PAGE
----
My latest piece for NOW Toronto looks at how the transit industry, and Toronto’s TTC and GO systems, are affected by and reacting to the Covid-19 crisis.
Not included in the NOW version are hyperlinks to the websites of many transit agencies I cited. Here they are. To the degree possible, given varying navigation paths of each website, the links go to the page with information about service and fare changes.
The April 14th TTC Board Meeting has been cancelled. Taking bets that the May 13th meeting will also be cancelled.
Steve: Or they will find a way to hold it remotely, not with a formal public event.
In most other places, I think the costs of the transit are seen as benefits to health budgets, at times in the form of a safer non-car mobility. With this current squeeze of demand on the too-squeezed from decades of ‘austerity’ combined with a bulge of demand from boomers etc., we need to be making sure that the traffic of cars and trucks doesn’t contribute anything at all to the demand for medical services and hospital resources. The federal level might be smart on this point; not so much the province of course. And Caronto itself – not even a study of the Vehicle Registration Tax, and we’re still stupidly thinking of a couple of clunker subway lengthening projects, and if we wanted to save some money, maybe ’tis worth looking at not operating the Spadina/Sorbara Extension past York University, and/or the Sheppard stubway.
Steve: I would argue that health budgets are not considered by “most other places”. In my visits to the websites of many transit systems, the overwhelming theme is of cutting service based on demand with an emphasis on essential workers.
I agree that the megaprojects need to be revisited, but don’t think we will reach this point until later in the year when Metrolinx sees (a) what appetite there is in the industry to take on these long term commitments and (b) whether bids will come in much higher than expected in anticipation of greater risk. Much will depend on how long the crisis lasts and the long-term outlook for demand.
As for selective subway closing, that is a very political decision.
Here’s a ‘slapback’ that will most likely happen here too, especially Toronto. I already see the ‘chafing’ happening with the near lock-down, and how incredibly inequitably it’s being applied.
The gist of the following has appeared in a number of UK papers, this article indicates the extent of it happening, and it’s a real ‘spanner’ in the transit future discussion that’s pretty much universal. I’ll comment on this more later when I’ve had time to digest aspects, and now they will relate directly to Toronto:
Story digresses to other matters after this quote, but it is non-paywall. I’ll search for more detailed examination of this phenomenon and post.
Yikes…this could be a massive complication to getting transit back up on a steady footing again.
Subsequent to last post, more here. The Evening Standard not exemplary for news analysis, but they do publish a chart with the article.
The uptick is very clear on the chart, but might be transient. It might also be prescient. I’ll continue scouring the UK quality press for more. Pardon the language, and I don’t fully know why, but this worries the hell out of me.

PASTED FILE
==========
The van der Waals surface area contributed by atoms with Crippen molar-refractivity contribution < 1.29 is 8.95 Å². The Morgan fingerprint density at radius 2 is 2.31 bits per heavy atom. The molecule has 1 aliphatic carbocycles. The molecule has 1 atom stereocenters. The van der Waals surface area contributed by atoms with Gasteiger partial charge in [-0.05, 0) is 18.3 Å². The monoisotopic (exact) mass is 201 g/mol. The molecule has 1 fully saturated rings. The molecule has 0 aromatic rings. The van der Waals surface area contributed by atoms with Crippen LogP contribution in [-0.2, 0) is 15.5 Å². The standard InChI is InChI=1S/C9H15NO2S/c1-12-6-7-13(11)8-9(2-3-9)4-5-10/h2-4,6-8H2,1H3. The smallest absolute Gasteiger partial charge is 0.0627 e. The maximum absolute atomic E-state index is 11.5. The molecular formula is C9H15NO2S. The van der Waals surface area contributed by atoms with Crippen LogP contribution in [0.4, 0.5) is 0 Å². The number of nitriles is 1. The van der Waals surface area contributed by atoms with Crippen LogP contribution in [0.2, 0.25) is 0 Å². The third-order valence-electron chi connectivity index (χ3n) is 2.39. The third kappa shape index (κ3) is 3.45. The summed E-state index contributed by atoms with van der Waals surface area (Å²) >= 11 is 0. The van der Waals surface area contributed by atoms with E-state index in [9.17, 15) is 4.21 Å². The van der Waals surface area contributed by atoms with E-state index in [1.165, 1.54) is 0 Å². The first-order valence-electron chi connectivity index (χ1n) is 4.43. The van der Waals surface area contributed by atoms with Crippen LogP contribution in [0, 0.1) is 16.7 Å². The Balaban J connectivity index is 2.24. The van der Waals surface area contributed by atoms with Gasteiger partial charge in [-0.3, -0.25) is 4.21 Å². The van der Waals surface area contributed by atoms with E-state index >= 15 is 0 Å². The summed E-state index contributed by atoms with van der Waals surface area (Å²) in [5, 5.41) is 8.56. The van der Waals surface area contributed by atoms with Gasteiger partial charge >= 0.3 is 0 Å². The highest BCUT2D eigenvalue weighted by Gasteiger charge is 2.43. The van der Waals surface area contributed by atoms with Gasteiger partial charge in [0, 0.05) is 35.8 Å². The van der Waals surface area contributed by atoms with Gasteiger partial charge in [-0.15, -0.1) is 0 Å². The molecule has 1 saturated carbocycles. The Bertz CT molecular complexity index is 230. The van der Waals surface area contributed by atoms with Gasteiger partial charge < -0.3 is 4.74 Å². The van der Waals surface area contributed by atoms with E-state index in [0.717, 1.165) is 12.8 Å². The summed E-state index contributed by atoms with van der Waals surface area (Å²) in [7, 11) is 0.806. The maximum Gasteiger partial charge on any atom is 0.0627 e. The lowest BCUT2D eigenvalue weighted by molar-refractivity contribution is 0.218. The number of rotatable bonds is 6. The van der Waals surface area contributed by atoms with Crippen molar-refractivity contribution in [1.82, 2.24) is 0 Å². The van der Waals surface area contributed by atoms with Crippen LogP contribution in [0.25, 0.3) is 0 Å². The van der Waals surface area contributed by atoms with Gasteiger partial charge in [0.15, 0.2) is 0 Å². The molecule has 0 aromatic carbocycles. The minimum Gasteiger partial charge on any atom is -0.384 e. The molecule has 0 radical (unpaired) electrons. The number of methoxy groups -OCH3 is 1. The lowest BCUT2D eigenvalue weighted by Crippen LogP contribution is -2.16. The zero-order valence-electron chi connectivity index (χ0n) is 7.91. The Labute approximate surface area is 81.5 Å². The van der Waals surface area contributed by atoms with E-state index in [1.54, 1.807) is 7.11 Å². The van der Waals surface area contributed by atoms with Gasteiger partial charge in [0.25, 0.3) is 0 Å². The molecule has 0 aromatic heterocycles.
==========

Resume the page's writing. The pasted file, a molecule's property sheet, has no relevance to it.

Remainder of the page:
They’ve now decided to go to rear door loading except for people who need the ramp. I don’t need the ramp but I do need the kneeling step at the front and it’s hard to get then to give you that, They keep the front door closed and try to make you get on at the rear under threat of driving off without you. I sympathise with the drivers but the truth is the virus isn’t airborne. It is carried in droplets when you cough or sneeze. You would have reach your head around the plastic barrier that protects the driver from assault and sneeze/cough into his/her face. Were a passenger to try this I could see the driver kicking him/her off the bus but us old guys aren’t likely to try that.
Many drivers are refusing to open the front door even for people on wheelchairs leaving them stranded on the streets. Should there be a ZERO tolerance approach for such drivers? By ZERO tolerance I mean, should these drivers be fired? What impact will read door entry have on fare evasion? Will it go down, stay the same, or go up?
Regarding bus drivers allegedly not opening their front doors for people in wheelchairs, I think it’s “Citation Needed” as wikipedia says.
I can also think of legitimate reasons to bypass wheelchairs. For example, if there’s one wheelchair already aboard, there may not be a safe space for the second one.
Steve: The problem goes beyond people in wheelchairs and affects people who need the kneeling front step or the ramp because they cannot climb the high step at the back door.
Even so it’s one of those things which falls into the category of extraordinary claims require extraordinary evidence.
Few years back it got on the news when a bus operator didn’t deploy the ramp for a customer at a location without a concrete curb and my understanding is that they were following official procedures.
If there are truly hoards of people in wheelchairs being left behind on the street I couldn’t imagine this is the type of story that would remain buried for long.
Steve: The larger issue is for non-wheelchair users who cannot climb the rear stairs. This is especially a problem if a bus does not properly align with the curb, or if there is a curb cut that happens to line up with the rear doors making the step even higher.
What impact will rear door entry have on fare evasion? I suspect that this will reduce fare disputes.